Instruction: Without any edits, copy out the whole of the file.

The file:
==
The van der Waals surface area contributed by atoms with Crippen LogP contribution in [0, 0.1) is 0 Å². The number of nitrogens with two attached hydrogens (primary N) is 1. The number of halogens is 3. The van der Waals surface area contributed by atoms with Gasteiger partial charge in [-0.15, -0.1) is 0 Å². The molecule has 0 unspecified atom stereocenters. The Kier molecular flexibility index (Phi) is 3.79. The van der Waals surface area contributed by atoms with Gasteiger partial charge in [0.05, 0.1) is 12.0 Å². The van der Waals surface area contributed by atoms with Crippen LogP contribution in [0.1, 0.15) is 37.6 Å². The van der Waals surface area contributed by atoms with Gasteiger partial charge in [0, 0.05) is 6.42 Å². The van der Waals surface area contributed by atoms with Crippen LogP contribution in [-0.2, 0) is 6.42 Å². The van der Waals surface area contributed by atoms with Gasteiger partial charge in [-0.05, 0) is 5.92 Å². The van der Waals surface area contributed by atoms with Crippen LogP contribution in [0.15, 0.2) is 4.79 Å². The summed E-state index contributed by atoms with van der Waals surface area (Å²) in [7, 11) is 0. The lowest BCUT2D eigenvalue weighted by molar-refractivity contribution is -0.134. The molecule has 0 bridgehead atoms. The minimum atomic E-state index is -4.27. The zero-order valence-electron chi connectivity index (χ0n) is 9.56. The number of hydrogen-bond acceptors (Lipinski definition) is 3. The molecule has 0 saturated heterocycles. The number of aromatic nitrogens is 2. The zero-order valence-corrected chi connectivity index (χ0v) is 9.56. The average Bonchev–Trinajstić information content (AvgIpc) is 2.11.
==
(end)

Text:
The van der Waals surface area contributed by atoms with Crippen LogP contribution in [0, 0.1) is 0 Å². The number of nitrogens with two attached hydrogens (primary N) is 1. The number of halogens is 3. The van der Waals surface area contributed by atoms with Gasteiger partial charge in [-0.15, -0.1) is 0 Å². The molecule has 0 unspecified atom stereocenters. The Kier molecular flexibility index (Phi) is 3.79. The van der Waals surface area contributed by atoms with Gasteiger partial charge in [0.05, 0.1) is 12.0 Å². The van der Waals surface area contributed by atoms with Crippen LogP contribution in [0.1, 0.15) is 37.6 Å². The van der Waals surface area contributed by atoms with Gasteiger partial charge in [0, 0.05) is 6.42 Å². The van der Waals surface area contributed by atoms with Crippen LogP contribution in [-0.2, 0) is 6.42 Å². The van der Waals surface area contributed by atoms with Gasteiger partial charge in [-0.05, 0) is 5.92 Å². The van der Waals surface area contributed by atoms with Crippen LogP contribution in [0.15, 0.2) is 4.79 Å². The summed E-state index contributed by atoms with van der Waals surface area (Å²) in [7, 11) is 0. The lowest BCUT2D eigenvalue weighted by molar-refractivity contribution is -0.134. The molecule has 0 bridgehead atoms. The minimum atomic E-state index is -4.27. The zero-order valence-electron chi connectivity index (χ0n) is 9.56. The number of hydrogen-bond acceptors (Lipinski definition) is 3. The molecule has 0 saturated heterocycles. The number of aromatic nitrogens is 2. The zero-order valence-corrected chi connectivity index (χ0v) is 9.56. The average Bonchev–Trinajstić information content (AvgIpc) is 2.11.